The Social History of Bourbon
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The distinctive beverage of the Western world, bourbon is Kentucky's illustrious gift to the world of spirits. Although the story of American whiskey is recorded in countless lively pages of our nation's history, the place of bourbon in the American cultural record has long awaited detailed and objective presentation. Not a recipe book or a barman's guide, but a fascinating and informative contribution to Americana, The Social History of Bourbon reflects an aspect of our national cultural identity that many have long suppressed or overlooked. Gerald Carson explores the impact of the liquor's presence during America's early development, as well as bourbon's role in some of the more dramatic events in American history, including the Whiskey Rebellion, the scandals of the Whiskey Ring, and the "whiskey forts" of the fur trade. The Social History of Bourbon is a revealing look at the role of this classic beverage in the development of American manners and culture.
THE SOCiAl HISTORY OF BOURBON /1\ - .?<~ The Social History of Bourbon Carson front.indd i 7/16/2010 2:49:33 PM Carson front.indd ii 7/16/2010 2:49:35 PM The Social History of Bourbon GERALD CARSON THE UNIVERSITY PRESS OF KENTUCKY Carson front.indd iii 7/16/2010 2:49:35 PM Copyright © 1963 by Gerald Carson Paperback edition 2010 by The University Press of Kentucky Scholarly publisher for the Commonwealth, serving Bellarmine University, Berea College, Centre College of Kentucky,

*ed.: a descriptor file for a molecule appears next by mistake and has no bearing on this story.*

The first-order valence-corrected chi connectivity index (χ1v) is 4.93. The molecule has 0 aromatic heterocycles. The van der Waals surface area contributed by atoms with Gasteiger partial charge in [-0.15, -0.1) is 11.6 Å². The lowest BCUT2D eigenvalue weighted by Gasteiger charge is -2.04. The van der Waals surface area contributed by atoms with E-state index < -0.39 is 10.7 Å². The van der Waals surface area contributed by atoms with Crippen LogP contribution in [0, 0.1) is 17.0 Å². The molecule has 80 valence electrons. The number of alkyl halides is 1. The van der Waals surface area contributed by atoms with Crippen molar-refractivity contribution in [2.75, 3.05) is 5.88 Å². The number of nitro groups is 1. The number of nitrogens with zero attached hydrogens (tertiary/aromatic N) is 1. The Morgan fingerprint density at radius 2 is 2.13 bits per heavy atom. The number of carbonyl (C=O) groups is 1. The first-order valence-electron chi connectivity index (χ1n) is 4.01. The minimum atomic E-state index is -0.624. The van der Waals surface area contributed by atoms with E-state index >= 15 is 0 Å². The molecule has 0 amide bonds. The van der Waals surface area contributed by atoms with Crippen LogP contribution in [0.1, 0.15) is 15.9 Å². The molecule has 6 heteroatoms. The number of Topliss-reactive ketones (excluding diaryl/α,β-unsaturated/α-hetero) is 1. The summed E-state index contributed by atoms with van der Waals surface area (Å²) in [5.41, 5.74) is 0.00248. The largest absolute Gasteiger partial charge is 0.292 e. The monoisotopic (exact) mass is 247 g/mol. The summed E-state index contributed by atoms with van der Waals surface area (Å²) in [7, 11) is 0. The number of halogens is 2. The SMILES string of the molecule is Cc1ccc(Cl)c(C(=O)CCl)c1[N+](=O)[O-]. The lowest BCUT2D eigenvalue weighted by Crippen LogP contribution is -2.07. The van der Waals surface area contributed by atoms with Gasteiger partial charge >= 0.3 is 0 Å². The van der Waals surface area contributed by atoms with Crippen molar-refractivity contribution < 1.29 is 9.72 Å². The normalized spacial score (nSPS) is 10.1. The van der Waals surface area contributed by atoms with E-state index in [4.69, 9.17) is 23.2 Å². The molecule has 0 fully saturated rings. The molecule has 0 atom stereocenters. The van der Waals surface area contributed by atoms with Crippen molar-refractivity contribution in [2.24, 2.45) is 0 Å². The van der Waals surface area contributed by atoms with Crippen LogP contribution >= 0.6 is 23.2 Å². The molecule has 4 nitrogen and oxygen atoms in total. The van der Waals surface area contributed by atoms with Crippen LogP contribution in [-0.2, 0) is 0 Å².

endure. N ever again after the Civil War was Congress able to escape from the tangled and perilous fiscal, philosophical and political problems associated with its partnership in the distilled spirits industry. Tempers and voices rose in debates which were sometimes exciting, sometimes illuminating, sometimes quite funny, often dull enough. The interminable dialogue over the proper place, if any, of spirituous beverages in our society was the subject of investigation by countless Congressional
Kentucky-Tennessee line, where the original settlers were free Negroes, with some admixture of white and Indian blood, the children played, not cops and robbers, but moonshiners and revenuers. They learned by doing-to carry water or stir the hot mash. And at eventide they joined their elders in a dipper of homemade mountain dew. A teacher in a one-room frame schoolhouse in Cumberland County, in addressing his scholars at the end of the day, was once heard to say: "N ow, chillun, tomorrer we is
company incorporated under New Jersey's hospitable laws. But always it was monopolistic in its operations and usurped powers not conferred by its charter. And the stock went up and down. It is no exag- THE HIGHWINE TRUST 135 geration to say that the resentment which the public felt toward the Trust for its arrogance, its tactics of bribery and political lobbying and its association with the chain saloon system, tended to strengthen the anti-whiskey vote which brought on Prohibition. Despite
the Opera House Saloon in Dodge City. And in Butte, Montana, when Molly Demurska, queen of the underworld, took the town marshal, Jack Jolly, to have and to hold, the knot was tied in the Clipper Shades Saloon, after which the happy pair were drawn through the streets on the town fire engine. Barrooms were such prime news sources that the Gold Hill (Nevada) News not only paid an editor his salary, but made an extra allowance, known as "whiskey money," used to loosen the tongues of local citizens